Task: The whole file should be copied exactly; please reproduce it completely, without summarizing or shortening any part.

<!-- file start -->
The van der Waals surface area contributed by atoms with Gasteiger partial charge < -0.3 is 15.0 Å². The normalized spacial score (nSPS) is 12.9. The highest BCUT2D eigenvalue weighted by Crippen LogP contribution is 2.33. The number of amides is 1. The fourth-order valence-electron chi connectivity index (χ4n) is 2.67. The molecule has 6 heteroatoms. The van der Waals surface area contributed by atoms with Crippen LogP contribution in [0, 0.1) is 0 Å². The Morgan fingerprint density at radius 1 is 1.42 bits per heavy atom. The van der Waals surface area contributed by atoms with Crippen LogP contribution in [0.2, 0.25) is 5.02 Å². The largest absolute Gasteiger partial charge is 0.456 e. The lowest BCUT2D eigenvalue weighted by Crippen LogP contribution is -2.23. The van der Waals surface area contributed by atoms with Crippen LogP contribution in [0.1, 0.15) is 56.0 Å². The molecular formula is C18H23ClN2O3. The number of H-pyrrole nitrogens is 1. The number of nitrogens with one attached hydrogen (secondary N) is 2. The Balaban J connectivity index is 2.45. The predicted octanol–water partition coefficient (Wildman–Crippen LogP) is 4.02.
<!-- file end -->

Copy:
The van der Waals surface area contributed by atoms with Gasteiger partial charge < -0.3 is 15.0 Å². The normalized spacial score (nSPS) is 12.9. The highest BCUT2D eigenvalue weighted by Crippen LogP contribution is 2.33. The number of amides is 1. The fourth-order valence-electron chi connectivity index (χ4n) is 2.67. The molecule has 6 heteroatoms. The van der Waals surface area contributed by atoms with Crippen LogP contribution in [0, 0.1) is 0 Å². The Morgan fingerprint density at radius 1 is 1.42 bits per heavy atom. The van der Waals surface area contributed by atoms with Crippen LogP contribution in [0.2, 0.25) is 5.02 Å². The largest absolute Gasteiger partial charge is 0.456 e. The lowest BCUT2D eigenvalue weighted by Crippen LogP contribution is -2.23. The van der Waals surface area contributed by atoms with Crippen LogP contribution in [0.1, 0.15) is 56.0 Å². The molecular formula is C18H23ClN2O3. The number of H-pyrrole nitrogens is 1. The number of nitrogens with one attached hydrogen (secondary N) is 2. The Balaban J connectivity index is 2.45. The predicted octanol–water partition coefficient (Wildman–Crippen LogP) is 4.02.